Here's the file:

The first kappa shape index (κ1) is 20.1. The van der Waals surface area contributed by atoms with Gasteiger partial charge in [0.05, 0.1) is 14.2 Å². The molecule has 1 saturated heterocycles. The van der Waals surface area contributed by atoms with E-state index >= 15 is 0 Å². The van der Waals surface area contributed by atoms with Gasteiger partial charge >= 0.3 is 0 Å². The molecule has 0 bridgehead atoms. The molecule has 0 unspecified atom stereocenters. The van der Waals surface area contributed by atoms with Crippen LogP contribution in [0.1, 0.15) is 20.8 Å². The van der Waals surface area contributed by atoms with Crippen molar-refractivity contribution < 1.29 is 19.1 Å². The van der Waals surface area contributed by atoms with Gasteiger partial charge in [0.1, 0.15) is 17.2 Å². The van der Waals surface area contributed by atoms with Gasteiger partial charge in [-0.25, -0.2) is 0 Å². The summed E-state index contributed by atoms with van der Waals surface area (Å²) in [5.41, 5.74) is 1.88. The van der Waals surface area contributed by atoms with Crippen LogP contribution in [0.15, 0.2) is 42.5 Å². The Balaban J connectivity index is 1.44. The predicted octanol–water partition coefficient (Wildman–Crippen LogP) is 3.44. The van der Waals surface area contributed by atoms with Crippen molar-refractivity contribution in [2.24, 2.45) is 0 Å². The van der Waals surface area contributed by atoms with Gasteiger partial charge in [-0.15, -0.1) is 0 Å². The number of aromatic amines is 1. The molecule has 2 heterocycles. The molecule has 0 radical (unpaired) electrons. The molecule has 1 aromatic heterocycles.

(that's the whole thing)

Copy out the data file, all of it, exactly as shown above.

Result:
The first kappa shape index (κ1) is 20.1. The van der Waals surface area contributed by atoms with Gasteiger partial charge in [0.05, 0.1) is 14.2 Å². The molecule has 1 saturated heterocycles. The van der Waals surface area contributed by atoms with E-state index >= 15 is 0 Å². The van der Waals surface area contributed by atoms with Gasteiger partial charge >= 0.3 is 0 Å². The molecule has 0 bridgehead atoms. The molecule has 0 unspecified atom stereocenters. The van der Waals surface area contributed by atoms with Crippen LogP contribution in [0.1, 0.15) is 20.8 Å². The van der Waals surface area contributed by atoms with Crippen molar-refractivity contribution < 1.29 is 19.1 Å². The van der Waals surface area contributed by atoms with Gasteiger partial charge in [0.1, 0.15) is 17.2 Å². The van der Waals surface area contributed by atoms with Gasteiger partial charge in [-0.25, -0.2) is 0 Å². The summed E-state index contributed by atoms with van der Waals surface area (Å²) in [5.41, 5.74) is 1.88. The van der Waals surface area contributed by atoms with Crippen LogP contribution in [0.15, 0.2) is 42.5 Å². The Balaban J connectivity index is 1.44. The predicted octanol–water partition coefficient (Wildman–Crippen LogP) is 3.44. The van der Waals surface area contributed by atoms with Crippen molar-refractivity contribution in [2.24, 2.45) is 0 Å². The van der Waals surface area contributed by atoms with Gasteiger partial charge in [-0.15, -0.1) is 0 Å². The number of aromatic amines is 1. The molecule has 2 heterocycles. The molecule has 0 radical (unpaired) electrons. The molecule has 1 aromatic heterocycles.